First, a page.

Inside track...

April 6, 2007

Our occasional column keeps youJabreast of developments in the jobs market, from tip-offs and career pointers to who's on the move in your field.

WANTED: STAFF WILLING TO GET HANDS DIRTY

The only purpose-built logistics institute in the UK, based at Hull University, continues to expand and take on new staff.

A third professor and three new lecturers are about to be appointed, with more posts expected to be created at the £20 million institute, founded four years ago, if the present growth in student numbers is sustained.

But, according to institute director John Mangan, filling posts is not always easy in this relatively new discipline.

He said: "In the next year or two, we hope to grow our body of academics quite quickly. But they are not always easy to find. This is a relatively new area, and one that has roots in a variety of disciplines, including engineering and technology.

"That means you get people coming at it from a wide range of perspectives.

But what we really need is people who know the practical business side of things and are prepared to get their hands dirty with practical experience."

Growth in the institute has been fuelled by strong demand and investment from a regional business community that recognises the importance of the discipline, essentially a science of supply chain management, to local industry.

"The Humber estuary is the largest port in Britain in terms of the amount of freight handled, so this is a logical place to have a logistics institute," Professor Mangan added.

HELPING THE BRITISH BOBBY

An internationally-recognised expert in the field of criminology has been appointed by Cardiff University to head the first institute in England and Wales dedicated to addressing issues facing today's police forces.

Martin Innes is a criminologist whose expertise includes homicide investigations, police intelligence systems and counterterrorism.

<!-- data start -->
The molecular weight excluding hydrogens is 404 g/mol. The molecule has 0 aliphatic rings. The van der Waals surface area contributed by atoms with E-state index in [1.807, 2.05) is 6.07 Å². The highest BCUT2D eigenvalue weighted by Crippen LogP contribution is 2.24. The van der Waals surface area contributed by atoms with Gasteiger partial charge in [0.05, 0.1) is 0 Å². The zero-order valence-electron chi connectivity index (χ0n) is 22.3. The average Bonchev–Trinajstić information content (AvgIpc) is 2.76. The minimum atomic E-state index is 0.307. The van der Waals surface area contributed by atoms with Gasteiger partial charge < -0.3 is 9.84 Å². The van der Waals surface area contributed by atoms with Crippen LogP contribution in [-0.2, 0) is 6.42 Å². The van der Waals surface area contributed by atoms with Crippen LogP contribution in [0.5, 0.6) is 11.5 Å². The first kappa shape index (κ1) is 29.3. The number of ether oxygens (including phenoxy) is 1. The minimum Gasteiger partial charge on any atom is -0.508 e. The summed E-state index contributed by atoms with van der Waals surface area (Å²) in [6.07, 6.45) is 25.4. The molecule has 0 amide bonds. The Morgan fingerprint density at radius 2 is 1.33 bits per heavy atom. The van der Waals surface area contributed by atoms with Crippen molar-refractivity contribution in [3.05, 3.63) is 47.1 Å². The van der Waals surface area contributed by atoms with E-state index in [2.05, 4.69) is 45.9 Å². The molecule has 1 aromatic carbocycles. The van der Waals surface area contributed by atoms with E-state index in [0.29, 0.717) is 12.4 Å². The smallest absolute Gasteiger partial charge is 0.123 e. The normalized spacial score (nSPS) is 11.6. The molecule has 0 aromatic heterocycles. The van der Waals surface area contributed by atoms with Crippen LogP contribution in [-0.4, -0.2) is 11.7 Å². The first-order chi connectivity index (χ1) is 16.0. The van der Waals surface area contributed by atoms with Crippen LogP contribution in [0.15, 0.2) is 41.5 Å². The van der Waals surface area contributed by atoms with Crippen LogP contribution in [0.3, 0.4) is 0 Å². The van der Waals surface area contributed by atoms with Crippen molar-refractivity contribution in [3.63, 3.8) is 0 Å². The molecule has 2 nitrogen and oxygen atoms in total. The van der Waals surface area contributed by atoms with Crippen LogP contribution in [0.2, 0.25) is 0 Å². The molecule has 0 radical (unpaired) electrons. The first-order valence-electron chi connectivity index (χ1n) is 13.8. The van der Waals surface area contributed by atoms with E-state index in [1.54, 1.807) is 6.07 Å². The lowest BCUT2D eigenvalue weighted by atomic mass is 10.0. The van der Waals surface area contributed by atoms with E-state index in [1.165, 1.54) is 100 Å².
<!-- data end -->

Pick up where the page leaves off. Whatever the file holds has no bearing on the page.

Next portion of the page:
He plans to build a new research team around the one he brought with him from Surrey University, where he was senior lecturer in sociology.

The Universities Police Science Institute, of which he is director, is a collaboration between Cardiff and Glamorgan universities and the South Wales Police. Its first students started at Glamorgan last September, but research programmes are just about to start.

According to Professor Innes, the level of interest from the nation's police forces has been overwhelming.

He said: "We are already getting to the stage where the level of demand for our services is so high that we are going to have to take on more research fellows."

HEART OF THE PROBLEM

Cardiff University is also building a team of international experts in its School of Medicine. The group aims to tackle a fatal heart condition that can strike people of any age.

Armed with £2 million from the British Heart Foundation, the school's Wales Heart Research Institute has attracted a world-leading expert on sudden cardiac death - Alan Williams, formerly head of the cardiac medicine group at Imperial College - to head an eight-strong team ranging from PhD students to senior postdoctoral students.

ALL EYES ON THE SKIES

Universities with war, defence, strategic or international studies departments have been invited to bid for an externally sponsored chair in air power, with a view to developing expertise in this relatively neglected area of military history.

The post is to be created next year by the Royal Aeronautical Society, in collaboration with the chosen university, to mark the 90th anniversary of the Royal Air Force and the 100th anniversary of powered flight in the UK.

The selected institution will be responsible for the post, which will be part funded by external sponsorship being sought by the RAS, whose senior members will be involved in the appointment process.

University or department heads interested in bidding for the chair should contact the society's chief executive, Keith Mans, at keith.mans@raes.org.uk

£113 MILLION FAST THINKER

A £113 million new supercomputer at Edinburgh University will give scientists in the UK the power to perform increasingly complex calculations.

Hector (High End Computing Terascale Resources), built by Cray in the US, is three times faster than the existing supercomputer in Edinburgh's Parallel Computing Centre and is capable of 60 million million calculations a second.

Hector will be installed in October, and should remain in operation until 2014.

Arthur Trew, EPCC director, predicted it would lead to a UK research jobs bonanza in disciplines ranging from nanoscience and aeronautics to meteorology and biochemistry.

"I would expect research positions to be created on the back of this," he said.

Professor Trew said he believed that, over the next five years, the supercomputer would offer new possibilities of researching how molecules interact with cells and organs, as well as how drugs interact with the body.

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